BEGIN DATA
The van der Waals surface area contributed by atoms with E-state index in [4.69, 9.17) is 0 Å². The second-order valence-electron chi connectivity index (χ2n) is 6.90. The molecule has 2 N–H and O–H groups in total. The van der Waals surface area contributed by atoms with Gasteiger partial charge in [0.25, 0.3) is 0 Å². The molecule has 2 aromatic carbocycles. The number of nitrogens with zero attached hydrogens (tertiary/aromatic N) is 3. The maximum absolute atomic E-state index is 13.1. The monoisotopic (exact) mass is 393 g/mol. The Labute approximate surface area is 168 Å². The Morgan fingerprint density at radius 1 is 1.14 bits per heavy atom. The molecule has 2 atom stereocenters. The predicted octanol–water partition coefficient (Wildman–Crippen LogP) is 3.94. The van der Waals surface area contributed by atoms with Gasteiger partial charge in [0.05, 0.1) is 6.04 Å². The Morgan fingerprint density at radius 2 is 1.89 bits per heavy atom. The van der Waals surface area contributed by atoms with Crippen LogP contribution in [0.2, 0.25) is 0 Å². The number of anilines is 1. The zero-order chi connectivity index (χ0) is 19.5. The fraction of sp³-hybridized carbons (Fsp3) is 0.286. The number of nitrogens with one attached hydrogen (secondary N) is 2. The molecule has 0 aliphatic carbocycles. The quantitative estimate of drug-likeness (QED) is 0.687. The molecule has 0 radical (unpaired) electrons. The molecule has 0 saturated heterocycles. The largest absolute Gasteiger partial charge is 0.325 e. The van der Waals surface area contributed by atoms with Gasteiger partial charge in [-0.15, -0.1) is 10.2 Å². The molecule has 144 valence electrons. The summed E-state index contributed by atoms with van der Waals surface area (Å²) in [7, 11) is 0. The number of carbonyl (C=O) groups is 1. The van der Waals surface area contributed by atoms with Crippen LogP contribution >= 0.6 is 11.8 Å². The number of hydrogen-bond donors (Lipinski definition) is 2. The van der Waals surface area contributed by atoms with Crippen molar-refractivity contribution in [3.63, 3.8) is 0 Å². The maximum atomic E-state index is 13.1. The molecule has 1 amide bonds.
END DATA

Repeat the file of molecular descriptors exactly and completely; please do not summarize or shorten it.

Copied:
The van der Waals surface area contributed by atoms with E-state index in [4.69, 9.17) is 0 Å². The second-order valence-electron chi connectivity index (χ2n) is 6.90. The molecule has 2 N–H and O–H groups in total. The van der Waals surface area contributed by atoms with Gasteiger partial charge in [0.25, 0.3) is 0 Å². The molecule has 2 aromatic carbocycles. The number of nitrogens with zero attached hydrogens (tertiary/aromatic N) is 3. The maximum absolute atomic E-state index is 13.1. The monoisotopic (exact) mass is 393 g/mol. The Labute approximate surface area is 168 Å². The Morgan fingerprint density at radius 1 is 1.14 bits per heavy atom. The molecule has 2 atom stereocenters. The predicted octanol–water partition coefficient (Wildman–Crippen LogP) is 3.94. The van der Waals surface area contributed by atoms with Gasteiger partial charge in [0.05, 0.1) is 6.04 Å². The Morgan fingerprint density at radius 2 is 1.89 bits per heavy atom. The van der Waals surface area contributed by atoms with Crippen LogP contribution in [0.2, 0.25) is 0 Å². The number of anilines is 1. The zero-order chi connectivity index (χ0) is 19.5. The fraction of sp³-hybridized carbons (Fsp3) is 0.286. The number of nitrogens with one attached hydrogen (secondary N) is 2. The molecule has 0 aliphatic carbocycles. The quantitative estimate of drug-likeness (QED) is 0.687. The molecule has 0 radical (unpaired) electrons. The molecule has 0 saturated heterocycles. The largest absolute Gasteiger partial charge is 0.325 e. The van der Waals surface area contributed by atoms with Gasteiger partial charge in [-0.15, -0.1) is 10.2 Å². The molecule has 144 valence electrons. The summed E-state index contributed by atoms with van der Waals surface area (Å²) in [7, 11) is 0. The number of carbonyl (C=O) groups is 1. The van der Waals surface area contributed by atoms with Crippen LogP contribution >= 0.6 is 11.8 Å². The number of hydrogen-bond donors (Lipinski definition) is 2. The van der Waals surface area contributed by atoms with Crippen molar-refractivity contribution in [3.63, 3.8) is 0 Å². The maximum atomic E-state index is 13.1. The molecule has 1 amide bonds.